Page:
If you’re flying somewhere for Thanksgiving, expect planes and airports to be even more crowded this year.
U.S. airlines expect to carry 24.6 million passengers over the 12 days surrounding Thanksgiving, up 1.5 percent from last year.
The worst day: The Sunday after Thanksgiving, Nov. 30, with 2.6 million people flying on U.S. airlines.
The forecast comes from Airlines for America, a trade group representing the biggest U.S. carriers. It covers Friday, Nov. 21 through Tuesday, Dec. 2.
The group’s chief economist, John Heimlich, said Thursday that rising personal incomes and job growth are helping boost demand for travel.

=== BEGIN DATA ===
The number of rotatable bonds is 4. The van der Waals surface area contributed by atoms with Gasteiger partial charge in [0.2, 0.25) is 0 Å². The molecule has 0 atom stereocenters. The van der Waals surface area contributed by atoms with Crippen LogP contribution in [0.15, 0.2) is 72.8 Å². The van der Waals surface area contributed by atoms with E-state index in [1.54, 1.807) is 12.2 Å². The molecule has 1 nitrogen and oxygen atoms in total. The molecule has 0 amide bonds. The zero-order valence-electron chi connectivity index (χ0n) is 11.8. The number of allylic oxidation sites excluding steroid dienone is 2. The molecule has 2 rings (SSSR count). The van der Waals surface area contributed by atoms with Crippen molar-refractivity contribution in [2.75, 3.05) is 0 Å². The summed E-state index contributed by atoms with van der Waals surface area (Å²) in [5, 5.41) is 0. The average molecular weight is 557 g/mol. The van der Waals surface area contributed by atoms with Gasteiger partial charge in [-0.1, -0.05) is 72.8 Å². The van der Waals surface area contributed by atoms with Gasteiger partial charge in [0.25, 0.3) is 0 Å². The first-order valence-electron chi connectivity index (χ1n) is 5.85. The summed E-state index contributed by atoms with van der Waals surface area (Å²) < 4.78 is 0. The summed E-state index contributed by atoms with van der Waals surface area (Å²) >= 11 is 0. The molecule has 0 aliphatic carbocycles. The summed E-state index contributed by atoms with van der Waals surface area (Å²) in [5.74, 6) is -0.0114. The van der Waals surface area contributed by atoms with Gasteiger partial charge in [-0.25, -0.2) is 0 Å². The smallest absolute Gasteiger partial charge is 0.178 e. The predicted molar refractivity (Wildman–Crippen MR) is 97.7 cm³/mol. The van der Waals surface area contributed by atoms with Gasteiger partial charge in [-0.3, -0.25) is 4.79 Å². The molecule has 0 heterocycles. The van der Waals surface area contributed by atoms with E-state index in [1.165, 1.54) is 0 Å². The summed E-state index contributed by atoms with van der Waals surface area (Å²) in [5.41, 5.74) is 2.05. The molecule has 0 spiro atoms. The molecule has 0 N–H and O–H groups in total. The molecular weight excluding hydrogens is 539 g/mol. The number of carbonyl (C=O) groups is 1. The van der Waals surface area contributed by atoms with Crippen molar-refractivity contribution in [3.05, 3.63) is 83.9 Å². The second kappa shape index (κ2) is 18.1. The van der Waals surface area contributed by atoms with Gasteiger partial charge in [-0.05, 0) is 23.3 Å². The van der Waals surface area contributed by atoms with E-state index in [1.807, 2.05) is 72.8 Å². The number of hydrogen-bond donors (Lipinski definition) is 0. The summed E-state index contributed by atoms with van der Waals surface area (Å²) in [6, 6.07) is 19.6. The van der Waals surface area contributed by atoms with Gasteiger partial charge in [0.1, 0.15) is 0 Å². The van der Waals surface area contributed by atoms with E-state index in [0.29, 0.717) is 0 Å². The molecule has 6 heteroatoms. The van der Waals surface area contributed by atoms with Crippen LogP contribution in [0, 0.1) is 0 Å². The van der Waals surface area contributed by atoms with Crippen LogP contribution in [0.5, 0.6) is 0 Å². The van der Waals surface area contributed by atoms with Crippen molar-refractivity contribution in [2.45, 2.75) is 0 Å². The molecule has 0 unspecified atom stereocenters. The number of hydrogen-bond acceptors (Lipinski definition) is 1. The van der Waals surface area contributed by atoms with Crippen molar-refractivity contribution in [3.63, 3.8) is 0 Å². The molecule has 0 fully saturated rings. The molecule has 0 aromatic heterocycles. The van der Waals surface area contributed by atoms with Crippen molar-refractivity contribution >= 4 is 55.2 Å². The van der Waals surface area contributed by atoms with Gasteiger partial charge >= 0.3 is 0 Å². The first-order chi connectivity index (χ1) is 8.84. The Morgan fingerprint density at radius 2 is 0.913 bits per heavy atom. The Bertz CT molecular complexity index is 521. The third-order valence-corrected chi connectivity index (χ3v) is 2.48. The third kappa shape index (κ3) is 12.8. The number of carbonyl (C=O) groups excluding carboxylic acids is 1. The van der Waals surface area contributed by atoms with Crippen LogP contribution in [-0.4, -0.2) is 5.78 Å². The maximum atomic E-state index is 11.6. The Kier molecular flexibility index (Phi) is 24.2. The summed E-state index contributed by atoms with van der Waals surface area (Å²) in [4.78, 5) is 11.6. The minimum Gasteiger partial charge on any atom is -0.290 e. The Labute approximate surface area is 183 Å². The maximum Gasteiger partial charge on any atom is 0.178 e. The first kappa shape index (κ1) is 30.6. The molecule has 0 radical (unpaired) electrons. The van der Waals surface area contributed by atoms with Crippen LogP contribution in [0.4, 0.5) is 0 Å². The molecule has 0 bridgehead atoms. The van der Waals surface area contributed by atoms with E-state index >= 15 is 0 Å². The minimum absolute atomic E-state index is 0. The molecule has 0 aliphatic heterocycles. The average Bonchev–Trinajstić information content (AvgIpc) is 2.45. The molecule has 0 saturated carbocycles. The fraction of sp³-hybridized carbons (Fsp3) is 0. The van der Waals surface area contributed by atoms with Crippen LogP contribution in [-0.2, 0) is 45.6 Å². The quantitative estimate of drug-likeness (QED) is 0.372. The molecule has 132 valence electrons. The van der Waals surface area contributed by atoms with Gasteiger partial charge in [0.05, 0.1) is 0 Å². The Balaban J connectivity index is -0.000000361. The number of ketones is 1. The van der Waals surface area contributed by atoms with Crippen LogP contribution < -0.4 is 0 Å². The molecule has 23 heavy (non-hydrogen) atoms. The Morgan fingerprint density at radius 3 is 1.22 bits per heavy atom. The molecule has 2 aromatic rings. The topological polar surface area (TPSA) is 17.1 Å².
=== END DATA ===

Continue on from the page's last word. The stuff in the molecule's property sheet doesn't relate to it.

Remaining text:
Last year, the airlines’ Thanksgiving travel forecast turned out to be too high by about 3 percent. Heimlich blamed bad weather that caused widespread flight cancelations.
But historically, the crowds have been worse. Even if airlines meet this year’s forecast, Thanksgiving travel would still be about 6 percent lower than it was before the recession that began in 2008.
The airlines are doing well financially by limiting the supply of new seats and raising fares. In the first nine months of this year, the nine biggest U.S. airlines reported earnings of $6.8 billion, up from $4.5 billion a year earlier, according to the trade group. U.S. airfares rose 4.7 percent this summer from the same months last summer, after adjusting for inflation.